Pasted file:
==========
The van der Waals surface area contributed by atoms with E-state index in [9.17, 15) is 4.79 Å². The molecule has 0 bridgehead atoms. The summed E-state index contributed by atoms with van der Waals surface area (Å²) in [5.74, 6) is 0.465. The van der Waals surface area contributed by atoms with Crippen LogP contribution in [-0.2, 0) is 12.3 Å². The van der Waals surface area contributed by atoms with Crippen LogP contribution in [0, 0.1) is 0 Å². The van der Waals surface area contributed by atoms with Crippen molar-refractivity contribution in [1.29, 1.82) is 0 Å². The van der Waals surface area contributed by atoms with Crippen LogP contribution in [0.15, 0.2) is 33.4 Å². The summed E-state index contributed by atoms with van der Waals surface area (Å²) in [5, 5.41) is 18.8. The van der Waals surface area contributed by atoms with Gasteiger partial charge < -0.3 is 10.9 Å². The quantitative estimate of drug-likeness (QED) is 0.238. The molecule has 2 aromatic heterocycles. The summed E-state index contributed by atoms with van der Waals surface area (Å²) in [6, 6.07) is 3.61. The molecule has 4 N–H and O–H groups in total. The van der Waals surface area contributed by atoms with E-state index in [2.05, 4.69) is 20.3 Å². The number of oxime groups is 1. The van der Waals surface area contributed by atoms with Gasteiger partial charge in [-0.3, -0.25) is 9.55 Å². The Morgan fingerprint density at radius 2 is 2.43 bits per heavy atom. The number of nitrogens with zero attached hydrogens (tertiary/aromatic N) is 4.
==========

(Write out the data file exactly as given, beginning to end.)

The van der Waals surface area contributed by atoms with E-state index in [9.17, 15) is 4.79 Å². The molecule has 0 bridgehead atoms. The summed E-state index contributed by atoms with van der Waals surface area (Å²) in [5.74, 6) is 0.465. The van der Waals surface area contributed by atoms with Crippen LogP contribution in [-0.2, 0) is 12.3 Å². The van der Waals surface area contributed by atoms with Crippen LogP contribution in [0, 0.1) is 0 Å². The van der Waals surface area contributed by atoms with Crippen molar-refractivity contribution in [1.29, 1.82) is 0 Å². The van der Waals surface area contributed by atoms with Crippen LogP contribution in [0.15, 0.2) is 33.4 Å². The summed E-state index contributed by atoms with van der Waals surface area (Å²) in [5, 5.41) is 18.8. The van der Waals surface area contributed by atoms with Gasteiger partial charge < -0.3 is 10.9 Å². The quantitative estimate of drug-likeness (QED) is 0.238. The molecule has 2 aromatic heterocycles. The summed E-state index contributed by atoms with van der Waals surface area (Å²) in [6, 6.07) is 3.61. The molecule has 4 N–H and O–H groups in total. The van der Waals surface area contributed by atoms with E-state index in [2.05, 4.69) is 20.3 Å². The number of oxime groups is 1. The van der Waals surface area contributed by atoms with Gasteiger partial charge in [-0.3, -0.25) is 9.55 Å². The Morgan fingerprint density at radius 2 is 2.43 bits per heavy atom. The number of nitrogens with zero attached hydrogens (tertiary/aromatic N) is 4.